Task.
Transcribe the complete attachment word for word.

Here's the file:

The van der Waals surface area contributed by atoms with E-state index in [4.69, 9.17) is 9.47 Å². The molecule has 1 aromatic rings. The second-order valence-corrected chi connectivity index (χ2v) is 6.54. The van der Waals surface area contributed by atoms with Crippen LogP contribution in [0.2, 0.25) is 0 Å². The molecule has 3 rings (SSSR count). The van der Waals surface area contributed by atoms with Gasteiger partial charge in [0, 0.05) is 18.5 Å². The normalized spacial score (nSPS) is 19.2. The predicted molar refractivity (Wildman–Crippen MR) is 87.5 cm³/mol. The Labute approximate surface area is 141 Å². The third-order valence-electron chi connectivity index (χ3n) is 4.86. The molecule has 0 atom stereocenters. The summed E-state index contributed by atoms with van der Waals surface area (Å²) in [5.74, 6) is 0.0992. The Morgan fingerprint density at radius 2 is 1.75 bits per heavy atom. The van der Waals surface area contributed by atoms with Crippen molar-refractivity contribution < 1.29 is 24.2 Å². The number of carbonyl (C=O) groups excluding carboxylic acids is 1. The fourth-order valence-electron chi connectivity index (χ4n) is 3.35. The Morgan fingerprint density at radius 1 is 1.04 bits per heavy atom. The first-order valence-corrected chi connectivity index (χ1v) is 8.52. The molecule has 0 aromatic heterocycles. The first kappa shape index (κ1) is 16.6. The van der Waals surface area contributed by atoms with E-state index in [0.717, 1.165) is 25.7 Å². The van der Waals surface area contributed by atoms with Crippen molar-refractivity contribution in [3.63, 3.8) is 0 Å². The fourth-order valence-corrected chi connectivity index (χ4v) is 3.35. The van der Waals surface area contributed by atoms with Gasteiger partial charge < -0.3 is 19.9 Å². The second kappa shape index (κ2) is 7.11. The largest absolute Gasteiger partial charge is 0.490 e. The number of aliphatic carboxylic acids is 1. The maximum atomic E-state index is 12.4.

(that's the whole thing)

The van der Waals surface area contributed by atoms with E-state index in [4.69, 9.17) is 9.47 Å². The molecule has 1 aromatic rings. The second-order valence-corrected chi connectivity index (χ2v) is 6.54. The van der Waals surface area contributed by atoms with Crippen LogP contribution in [0.2, 0.25) is 0 Å². The molecule has 3 rings (SSSR count). The van der Waals surface area contributed by atoms with Gasteiger partial charge in [0, 0.05) is 18.5 Å². The normalized spacial score (nSPS) is 19.2. The predicted molar refractivity (Wildman–Crippen MR) is 87.5 cm³/mol. The Labute approximate surface area is 141 Å². The third-order valence-electron chi connectivity index (χ3n) is 4.86. The molecule has 0 atom stereocenters. The summed E-state index contributed by atoms with van der Waals surface area (Å²) in [5.74, 6) is 0.0992. The Morgan fingerprint density at radius 2 is 1.75 bits per heavy atom. The van der Waals surface area contributed by atoms with Crippen molar-refractivity contribution < 1.29 is 24.2 Å². The number of carbonyl (C=O) groups excluding carboxylic acids is 1. The fourth-order valence-electron chi connectivity index (χ4n) is 3.35. The Morgan fingerprint density at radius 1 is 1.04 bits per heavy atom. The first-order valence-corrected chi connectivity index (χ1v) is 8.52. The molecule has 0 aromatic heterocycles. The first kappa shape index (κ1) is 16.6. The van der Waals surface area contributed by atoms with E-state index in [0.717, 1.165) is 25.7 Å². The van der Waals surface area contributed by atoms with Crippen molar-refractivity contribution in [3.63, 3.8) is 0 Å². The fourth-order valence-corrected chi connectivity index (χ4v) is 3.35. The van der Waals surface area contributed by atoms with Gasteiger partial charge < -0.3 is 19.9 Å². The second kappa shape index (κ2) is 7.11. The largest absolute Gasteiger partial charge is 0.490 e. The number of aliphatic carboxylic acids is 1. The maximum atomic E-state index is 12.4.